Science

Bacterial penetration may result in disease-resistant rice

A bacterium that makes rice plants more resistant to disease has been discovered in the seeds of a crop in China.

It is believed that the bacteria obtained from a rice plant in China have good disease-fighting properties.

Scientists from Austria believe they have found the key to breeding that is more disease resistant rice Plants, a breakthrough that could improve the security of one of the world’s most important food sources.

Rice is the staple food for about half of the world’s population. Rice cultivation consumes a lot of water, according to German Relief WealthungerhilfAbout 15 percent of the rice is grown in areas that are at high risk of drought.

Therefore, global warming has become an increasing problem in rice cultivation, which often leads to poor harvests and hunger crises. Crop failure caused by plant pathogens is further exacerbating the situation.

Breeding resistant plants is the only alternative to using pesticides, but this method of controlling crop diseases works moderately. If plants are resistant to one pathogen thanks to their reproduction, they are usually more susceptible to other pathogens or are less vigorous under adverse environmental conditions.

For this reason, an international research group, including the Institute of Environmental Biotechnology at the Graz University of Technology, has been studying the rice plant seed microbiome for some time now in order to establish relationships between plant health and the presence of some microorganisms. The group has now made a major breakthrough.

They have identified a bacterium within the seed that can lead to complete resistance to a specific pathogen and is naturally transmitted from one plant generation to another. According to the research team, the findings The publication in the scientific journal Nature Plants provides an entirely new basis for designing biological plant protection products and reducing harmful biotoxins produced by plant pathogens.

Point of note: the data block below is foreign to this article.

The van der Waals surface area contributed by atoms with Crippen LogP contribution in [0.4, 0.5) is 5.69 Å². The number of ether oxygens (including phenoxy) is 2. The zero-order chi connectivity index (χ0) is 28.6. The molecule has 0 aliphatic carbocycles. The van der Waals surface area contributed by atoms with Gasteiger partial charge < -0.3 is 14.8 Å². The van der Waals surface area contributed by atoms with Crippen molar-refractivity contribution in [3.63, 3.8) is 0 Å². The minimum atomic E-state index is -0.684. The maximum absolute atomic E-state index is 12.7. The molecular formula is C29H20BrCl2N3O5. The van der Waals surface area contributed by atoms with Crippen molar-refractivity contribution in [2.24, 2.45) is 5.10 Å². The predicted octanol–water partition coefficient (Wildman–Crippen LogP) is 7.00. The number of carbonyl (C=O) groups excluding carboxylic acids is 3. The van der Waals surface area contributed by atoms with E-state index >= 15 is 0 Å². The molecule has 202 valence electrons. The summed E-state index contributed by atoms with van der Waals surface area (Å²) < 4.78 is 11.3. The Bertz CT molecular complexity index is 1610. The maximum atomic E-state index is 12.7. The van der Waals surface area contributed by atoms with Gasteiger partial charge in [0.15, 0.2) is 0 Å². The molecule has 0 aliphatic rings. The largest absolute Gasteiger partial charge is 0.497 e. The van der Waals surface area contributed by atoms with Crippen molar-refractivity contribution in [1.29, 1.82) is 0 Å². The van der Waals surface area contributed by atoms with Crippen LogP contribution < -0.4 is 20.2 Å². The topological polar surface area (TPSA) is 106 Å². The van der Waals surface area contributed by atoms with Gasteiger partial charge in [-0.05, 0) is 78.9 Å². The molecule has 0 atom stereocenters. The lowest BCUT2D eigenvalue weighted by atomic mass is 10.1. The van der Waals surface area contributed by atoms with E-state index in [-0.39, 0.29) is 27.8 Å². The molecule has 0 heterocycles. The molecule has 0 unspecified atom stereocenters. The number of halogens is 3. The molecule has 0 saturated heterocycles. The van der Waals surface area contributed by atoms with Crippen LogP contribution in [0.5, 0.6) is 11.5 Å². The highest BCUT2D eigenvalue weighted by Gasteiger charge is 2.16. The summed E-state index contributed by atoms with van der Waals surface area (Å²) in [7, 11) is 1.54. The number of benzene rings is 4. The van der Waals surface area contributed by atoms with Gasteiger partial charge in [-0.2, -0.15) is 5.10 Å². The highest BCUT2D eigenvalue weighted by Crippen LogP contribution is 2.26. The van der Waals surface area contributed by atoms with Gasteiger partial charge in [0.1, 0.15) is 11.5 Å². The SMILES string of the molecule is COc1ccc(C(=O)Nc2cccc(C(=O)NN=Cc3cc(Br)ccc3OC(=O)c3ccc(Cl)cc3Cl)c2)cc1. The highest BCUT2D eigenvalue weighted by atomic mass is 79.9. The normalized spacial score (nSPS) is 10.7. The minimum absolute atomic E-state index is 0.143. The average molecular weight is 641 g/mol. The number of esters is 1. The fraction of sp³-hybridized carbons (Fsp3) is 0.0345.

breakthrough

In traditional rice cultivation in the Chinese province of Zhejiang, it has been observed that one genotype of the rice plant (cultivar Zhongzao 39) occasionally develops resistance to plant pathogens Burcolderia Plantary. This pathogen leads to crop failure and also produces a biotoxin that can cause organ damage and tumors in continuously exposed humans and animals.

“Until now, the sporadic resistance of rice plants to this pathogen cannot be explained,” said Tomislav Sernava of the institute. Institute of Environmental Biotechnology At the Graz University of Technology.

Together with Institute President Gabriel Berg and his colleague Peter Cosstacher, Sernava has been investigating in detail the microbiome of rice seeds from different cultivation regions in detail in the course of cooperation with Zhejiang University (Hangzhou) and Nanjing Agricultural University In China, as well as the Japanese Hokkaido University In Sapporo.

Scientists have found that resistant plants have a different bacterial composition inside the seeds than those that are susceptible to disease. In particular, the genus of bacteria Sphingomonas It is found significantly more often in resistant seeds.

So the researchers isolated the bacteria from this genus from the seeds and identified the bacteria Sphingomonas melon As a factor responsible for disease resistance. These bacteria produce an organic acid (anthranilic acid), which inhibits the pathogen and thus renders it harmless.

“This also works for isolates Sphingomonas melon It is applied to non-resistant rice plants. This automatically makes it resistant to plant pathogens Burcolderia PlantaryExplained Tomislav Sernava.

In addition, the bacterium fixes itself in some rice genotypes and then passes naturally from one plant generation to another. “The potential for this discovery is enormous. In the future, we will be able to use this strategy to reduce pesticides in agriculture while at the same time achieving good yields of crops,” added Sernava.

Related Articles

Leave a Reply

Your email address will not be published. Required fields are marked *

Back to top button